The regulatory environment had a generally modest effect on the ability of community banks to make small business loans following the financial crisis, according to a new report.
However, the report also asserts that data reported to federal banking regulators makes it difficult to draw conclusions about the lending activity at the smaller banks, and modifications in how the data is reported has thus been recommended to federal regulators.
In a report issued Wednesday, the Government Accountability Office (GAO), the watchdog agency of the Congress, said that the data banks report to federal banking regulators have characteristics that make it difficult to determine how community banks’ small business lending changed since the end of the financial crisis in 2010.
To address those difficulties, GAO made recommendations to each of the federal banking regulators – the Federal Reserve, the Federal Deposit Insurance Corp. (FDIC) and the Office of the Comptroller of the Currency (OCC) – urging them to “reevaluate, and modify as needed, the requirements for the data banks report in the Consolidated Reports of Condition and Incomes to better reflect lending to small businesses.”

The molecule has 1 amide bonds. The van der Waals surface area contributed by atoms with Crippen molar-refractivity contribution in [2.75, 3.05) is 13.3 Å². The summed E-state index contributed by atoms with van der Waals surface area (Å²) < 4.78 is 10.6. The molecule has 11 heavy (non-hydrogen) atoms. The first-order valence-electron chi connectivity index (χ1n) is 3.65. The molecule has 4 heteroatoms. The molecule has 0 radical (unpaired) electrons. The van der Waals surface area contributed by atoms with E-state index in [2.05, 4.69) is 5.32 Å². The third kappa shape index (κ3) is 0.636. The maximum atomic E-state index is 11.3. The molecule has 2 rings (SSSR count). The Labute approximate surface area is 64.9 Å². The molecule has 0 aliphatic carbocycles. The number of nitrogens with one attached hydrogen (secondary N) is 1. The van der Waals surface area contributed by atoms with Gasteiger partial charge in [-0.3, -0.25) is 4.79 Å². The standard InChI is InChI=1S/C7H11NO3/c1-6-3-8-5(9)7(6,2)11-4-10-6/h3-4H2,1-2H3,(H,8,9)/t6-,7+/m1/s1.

GAO said it performed the study after it had been asked to assess the effect of regulatory changes since 2010 on community banks and small business lending, particularly after the “significant” rule changes made by regulators in the wake of the financial crisis. In its report, the agency said that the data banks report to regulators have characteristics that “make determining how community banks’ small business lending changed since 2010 difficult.”
However, GAO’s analysis found that the regulatory environment likely had a generally modest effect on various aspects of community banks and their small business lending. “GAO’s econometric models also found that community banks’ small business lending since 2010 can be explained largely by macroeconomic, local market, and bank characteristics, and that the potential effect of regulatory changes was likely modest,” the report’s summary states.
The report also estimated that most community banks made changes to their small business lending processes since 2010, most citing the regulatory environment as the primary reason for these changes. Those changes included, GAO said, the banks seeking more documentation from borrowers and taking longer to make loans. “Representatives of entities that assist small businesses were mixed on whether these changes affected small businesses’ ability to obtain loans,” the report stated.
Regarding community bank financial performance, the GAO report noted that “although many institutions reported increasing or reallocating staff and other resources to assist with regulatory compliance since 2010, GAO’s analysis suggests that the effect of these changes on profitability and customer service were likely modest.”
Community Banks: Effect of Regulations on Small Business Lending and Institutions Appears Modest, but Lending Data Could Be Improved